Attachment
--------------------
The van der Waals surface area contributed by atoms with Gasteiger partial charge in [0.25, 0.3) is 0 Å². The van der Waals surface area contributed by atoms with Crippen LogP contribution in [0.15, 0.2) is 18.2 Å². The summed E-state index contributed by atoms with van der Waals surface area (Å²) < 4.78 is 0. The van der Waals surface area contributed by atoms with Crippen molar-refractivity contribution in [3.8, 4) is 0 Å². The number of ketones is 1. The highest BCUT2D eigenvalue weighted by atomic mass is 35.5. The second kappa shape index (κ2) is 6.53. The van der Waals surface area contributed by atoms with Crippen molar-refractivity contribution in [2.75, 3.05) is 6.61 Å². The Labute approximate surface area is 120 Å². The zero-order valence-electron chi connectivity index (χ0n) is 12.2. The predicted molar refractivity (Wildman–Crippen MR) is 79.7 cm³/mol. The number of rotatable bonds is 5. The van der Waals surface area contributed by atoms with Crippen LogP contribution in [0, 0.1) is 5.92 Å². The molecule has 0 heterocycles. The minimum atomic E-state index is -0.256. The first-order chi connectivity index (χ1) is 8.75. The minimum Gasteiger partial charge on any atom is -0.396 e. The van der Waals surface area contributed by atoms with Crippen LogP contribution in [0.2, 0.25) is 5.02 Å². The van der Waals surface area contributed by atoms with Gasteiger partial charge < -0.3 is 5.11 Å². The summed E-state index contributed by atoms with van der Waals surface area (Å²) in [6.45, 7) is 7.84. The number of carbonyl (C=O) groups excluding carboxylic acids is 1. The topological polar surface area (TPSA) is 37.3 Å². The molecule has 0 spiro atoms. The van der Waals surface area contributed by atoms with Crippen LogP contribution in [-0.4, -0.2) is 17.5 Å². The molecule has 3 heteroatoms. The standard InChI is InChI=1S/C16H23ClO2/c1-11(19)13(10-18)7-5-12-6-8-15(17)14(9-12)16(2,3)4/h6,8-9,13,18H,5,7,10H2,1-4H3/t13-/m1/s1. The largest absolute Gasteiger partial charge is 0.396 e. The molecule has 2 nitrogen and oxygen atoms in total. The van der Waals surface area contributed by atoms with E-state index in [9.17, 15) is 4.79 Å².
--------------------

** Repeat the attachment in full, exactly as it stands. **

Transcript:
The van der Waals surface area contributed by atoms with Gasteiger partial charge in [0.25, 0.3) is 0 Å². The van der Waals surface area contributed by atoms with Crippen LogP contribution in [0.15, 0.2) is 18.2 Å². The summed E-state index contributed by atoms with van der Waals surface area (Å²) < 4.78 is 0. The van der Waals surface area contributed by atoms with Crippen molar-refractivity contribution in [3.8, 4) is 0 Å². The number of ketones is 1. The highest BCUT2D eigenvalue weighted by atomic mass is 35.5. The second kappa shape index (κ2) is 6.53. The van der Waals surface area contributed by atoms with Crippen molar-refractivity contribution in [2.75, 3.05) is 6.61 Å². The Labute approximate surface area is 120 Å². The zero-order valence-electron chi connectivity index (χ0n) is 12.2. The predicted molar refractivity (Wildman–Crippen MR) is 79.7 cm³/mol. The number of rotatable bonds is 5. The van der Waals surface area contributed by atoms with Crippen LogP contribution in [0, 0.1) is 5.92 Å². The molecule has 0 heterocycles. The minimum atomic E-state index is -0.256. The first-order chi connectivity index (χ1) is 8.75. The minimum Gasteiger partial charge on any atom is -0.396 e. The van der Waals surface area contributed by atoms with Crippen LogP contribution in [0.2, 0.25) is 5.02 Å². The van der Waals surface area contributed by atoms with Gasteiger partial charge < -0.3 is 5.11 Å². The summed E-state index contributed by atoms with van der Waals surface area (Å²) in [6.45, 7) is 7.84. The number of carbonyl (C=O) groups excluding carboxylic acids is 1. The topological polar surface area (TPSA) is 37.3 Å². The molecule has 0 spiro atoms. The van der Waals surface area contributed by atoms with Crippen LogP contribution in [-0.4, -0.2) is 17.5 Å². The molecule has 3 heteroatoms. The standard InChI is InChI=1S/C16H23ClO2/c1-11(19)13(10-18)7-5-12-6-8-15(17)14(9-12)16(2,3)4/h6,8-9,13,18H,5,7,10H2,1-4H3/t13-/m1/s1. The largest absolute Gasteiger partial charge is 0.396 e. The molecule has 2 nitrogen and oxygen atoms in total. The van der Waals surface area contributed by atoms with E-state index in [9.17, 15) is 4.79 Å².